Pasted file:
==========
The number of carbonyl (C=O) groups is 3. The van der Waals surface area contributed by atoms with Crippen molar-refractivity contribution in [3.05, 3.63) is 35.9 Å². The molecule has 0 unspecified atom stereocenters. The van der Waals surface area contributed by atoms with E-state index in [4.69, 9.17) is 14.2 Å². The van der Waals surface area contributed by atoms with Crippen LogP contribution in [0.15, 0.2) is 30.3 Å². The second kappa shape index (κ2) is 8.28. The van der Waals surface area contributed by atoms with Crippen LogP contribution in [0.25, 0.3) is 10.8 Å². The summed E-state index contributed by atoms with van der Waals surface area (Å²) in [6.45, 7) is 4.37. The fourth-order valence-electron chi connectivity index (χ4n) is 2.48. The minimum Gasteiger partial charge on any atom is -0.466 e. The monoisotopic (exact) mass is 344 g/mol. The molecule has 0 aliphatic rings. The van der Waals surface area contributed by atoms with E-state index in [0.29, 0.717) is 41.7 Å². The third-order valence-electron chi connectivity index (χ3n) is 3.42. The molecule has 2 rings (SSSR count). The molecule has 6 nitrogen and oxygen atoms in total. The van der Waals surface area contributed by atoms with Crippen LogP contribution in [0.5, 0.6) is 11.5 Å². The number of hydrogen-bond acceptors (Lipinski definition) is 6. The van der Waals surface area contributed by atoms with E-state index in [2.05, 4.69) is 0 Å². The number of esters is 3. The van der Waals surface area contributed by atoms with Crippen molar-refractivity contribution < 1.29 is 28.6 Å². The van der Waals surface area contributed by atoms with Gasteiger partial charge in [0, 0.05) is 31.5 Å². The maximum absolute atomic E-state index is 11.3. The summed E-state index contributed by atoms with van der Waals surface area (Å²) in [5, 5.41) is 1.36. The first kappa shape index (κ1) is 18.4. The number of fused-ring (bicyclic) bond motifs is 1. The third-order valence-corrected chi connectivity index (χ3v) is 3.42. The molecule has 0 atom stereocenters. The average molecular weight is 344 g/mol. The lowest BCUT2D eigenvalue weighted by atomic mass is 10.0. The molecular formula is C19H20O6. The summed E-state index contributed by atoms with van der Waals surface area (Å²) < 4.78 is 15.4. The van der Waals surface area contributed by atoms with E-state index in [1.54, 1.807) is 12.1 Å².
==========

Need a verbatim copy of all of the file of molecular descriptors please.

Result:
The number of carbonyl (C=O) groups is 3. The van der Waals surface area contributed by atoms with Crippen molar-refractivity contribution in [3.05, 3.63) is 35.9 Å². The molecule has 0 unspecified atom stereocenters. The van der Waals surface area contributed by atoms with E-state index in [4.69, 9.17) is 14.2 Å². The van der Waals surface area contributed by atoms with Crippen LogP contribution in [0.15, 0.2) is 30.3 Å². The second kappa shape index (κ2) is 8.28. The van der Waals surface area contributed by atoms with Crippen LogP contribution in [0.25, 0.3) is 10.8 Å². The summed E-state index contributed by atoms with van der Waals surface area (Å²) in [6.45, 7) is 4.37. The fourth-order valence-electron chi connectivity index (χ4n) is 2.48. The minimum Gasteiger partial charge on any atom is -0.466 e. The monoisotopic (exact) mass is 344 g/mol. The molecule has 0 aliphatic rings. The van der Waals surface area contributed by atoms with E-state index in [0.29, 0.717) is 41.7 Å². The third-order valence-electron chi connectivity index (χ3n) is 3.42. The molecule has 2 rings (SSSR count). The molecule has 6 nitrogen and oxygen atoms in total. The van der Waals surface area contributed by atoms with Crippen LogP contribution in [0.5, 0.6) is 11.5 Å². The number of hydrogen-bond acceptors (Lipinski definition) is 6. The van der Waals surface area contributed by atoms with E-state index in [2.05, 4.69) is 0 Å². The number of esters is 3. The van der Waals surface area contributed by atoms with Crippen molar-refractivity contribution < 1.29 is 28.6 Å². The van der Waals surface area contributed by atoms with Gasteiger partial charge in [0, 0.05) is 31.5 Å². The maximum absolute atomic E-state index is 11.3. The summed E-state index contributed by atoms with van der Waals surface area (Å²) in [5, 5.41) is 1.36. The first kappa shape index (κ1) is 18.4. The number of fused-ring (bicyclic) bond motifs is 1. The third-order valence-corrected chi connectivity index (χ3v) is 3.42. The molecule has 0 atom stereocenters. The average molecular weight is 344 g/mol. The lowest BCUT2D eigenvalue weighted by atomic mass is 10.0. The molecular formula is C19H20O6. The summed E-state index contributed by atoms with van der Waals surface area (Å²) < 4.78 is 15.4. The van der Waals surface area contributed by atoms with E-state index in [1.54, 1.807) is 12.1 Å².